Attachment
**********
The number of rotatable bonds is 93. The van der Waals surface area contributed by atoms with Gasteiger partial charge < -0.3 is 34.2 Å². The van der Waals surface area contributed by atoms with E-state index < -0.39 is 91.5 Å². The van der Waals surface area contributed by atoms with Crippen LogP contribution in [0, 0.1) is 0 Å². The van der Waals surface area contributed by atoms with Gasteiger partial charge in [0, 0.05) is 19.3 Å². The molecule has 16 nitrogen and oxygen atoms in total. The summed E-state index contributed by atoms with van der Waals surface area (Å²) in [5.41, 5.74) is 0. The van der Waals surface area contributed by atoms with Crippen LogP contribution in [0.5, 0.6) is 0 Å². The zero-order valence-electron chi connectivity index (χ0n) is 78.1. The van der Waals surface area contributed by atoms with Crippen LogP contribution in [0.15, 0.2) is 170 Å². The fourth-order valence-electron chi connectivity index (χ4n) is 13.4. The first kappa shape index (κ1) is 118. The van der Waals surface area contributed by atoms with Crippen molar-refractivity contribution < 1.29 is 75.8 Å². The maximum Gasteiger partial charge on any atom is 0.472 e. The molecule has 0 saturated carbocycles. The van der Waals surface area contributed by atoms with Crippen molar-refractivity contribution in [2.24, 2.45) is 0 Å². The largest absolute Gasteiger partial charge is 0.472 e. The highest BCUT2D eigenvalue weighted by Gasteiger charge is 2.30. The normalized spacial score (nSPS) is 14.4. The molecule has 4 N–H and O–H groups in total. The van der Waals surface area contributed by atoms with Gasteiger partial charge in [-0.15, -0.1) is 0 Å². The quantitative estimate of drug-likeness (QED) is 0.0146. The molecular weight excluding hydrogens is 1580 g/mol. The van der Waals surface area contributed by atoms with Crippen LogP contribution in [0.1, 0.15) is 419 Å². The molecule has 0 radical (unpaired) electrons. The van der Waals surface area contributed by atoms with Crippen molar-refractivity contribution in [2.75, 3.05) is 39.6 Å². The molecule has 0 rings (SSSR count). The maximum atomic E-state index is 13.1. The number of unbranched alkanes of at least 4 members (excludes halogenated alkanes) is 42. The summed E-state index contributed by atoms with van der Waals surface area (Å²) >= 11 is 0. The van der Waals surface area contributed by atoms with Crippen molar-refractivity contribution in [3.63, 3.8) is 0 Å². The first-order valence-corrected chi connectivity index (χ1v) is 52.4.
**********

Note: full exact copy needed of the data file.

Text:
The number of rotatable bonds is 93. The van der Waals surface area contributed by atoms with Gasteiger partial charge < -0.3 is 34.2 Å². The van der Waals surface area contributed by atoms with E-state index < -0.39 is 91.5 Å². The van der Waals surface area contributed by atoms with Crippen LogP contribution in [0, 0.1) is 0 Å². The van der Waals surface area contributed by atoms with Gasteiger partial charge in [0, 0.05) is 19.3 Å². The molecule has 16 nitrogen and oxygen atoms in total. The summed E-state index contributed by atoms with van der Waals surface area (Å²) in [5.41, 5.74) is 0. The van der Waals surface area contributed by atoms with Crippen LogP contribution in [0.5, 0.6) is 0 Å². The zero-order valence-electron chi connectivity index (χ0n) is 78.1. The van der Waals surface area contributed by atoms with Crippen LogP contribution in [0.15, 0.2) is 170 Å². The fourth-order valence-electron chi connectivity index (χ4n) is 13.4. The first kappa shape index (κ1) is 118. The van der Waals surface area contributed by atoms with Crippen molar-refractivity contribution < 1.29 is 75.8 Å². The maximum Gasteiger partial charge on any atom is 0.472 e. The molecule has 0 saturated carbocycles. The van der Waals surface area contributed by atoms with Crippen molar-refractivity contribution in [2.24, 2.45) is 0 Å². The largest absolute Gasteiger partial charge is 0.472 e. The highest BCUT2D eigenvalue weighted by Gasteiger charge is 2.30. The normalized spacial score (nSPS) is 14.4. The molecule has 4 N–H and O–H groups in total. The van der Waals surface area contributed by atoms with Gasteiger partial charge in [-0.15, -0.1) is 0 Å². The quantitative estimate of drug-likeness (QED) is 0.0146. The molecular weight excluding hydrogens is 1580 g/mol. The van der Waals surface area contributed by atoms with Crippen LogP contribution in [0.1, 0.15) is 419 Å². The molecule has 0 radical (unpaired) electrons. The van der Waals surface area contributed by atoms with Crippen molar-refractivity contribution in [2.75, 3.05) is 39.6 Å². The molecule has 0 rings (SSSR count). The maximum atomic E-state index is 13.1. The number of unbranched alkanes of at least 4 members (excludes halogenated alkanes) is 42. The summed E-state index contributed by atoms with van der Waals surface area (Å²) >= 11 is 0. The van der Waals surface area contributed by atoms with Crippen molar-refractivity contribution in [3.63, 3.8) is 0 Å². The first-order valence-corrected chi connectivity index (χ1v) is 52.4.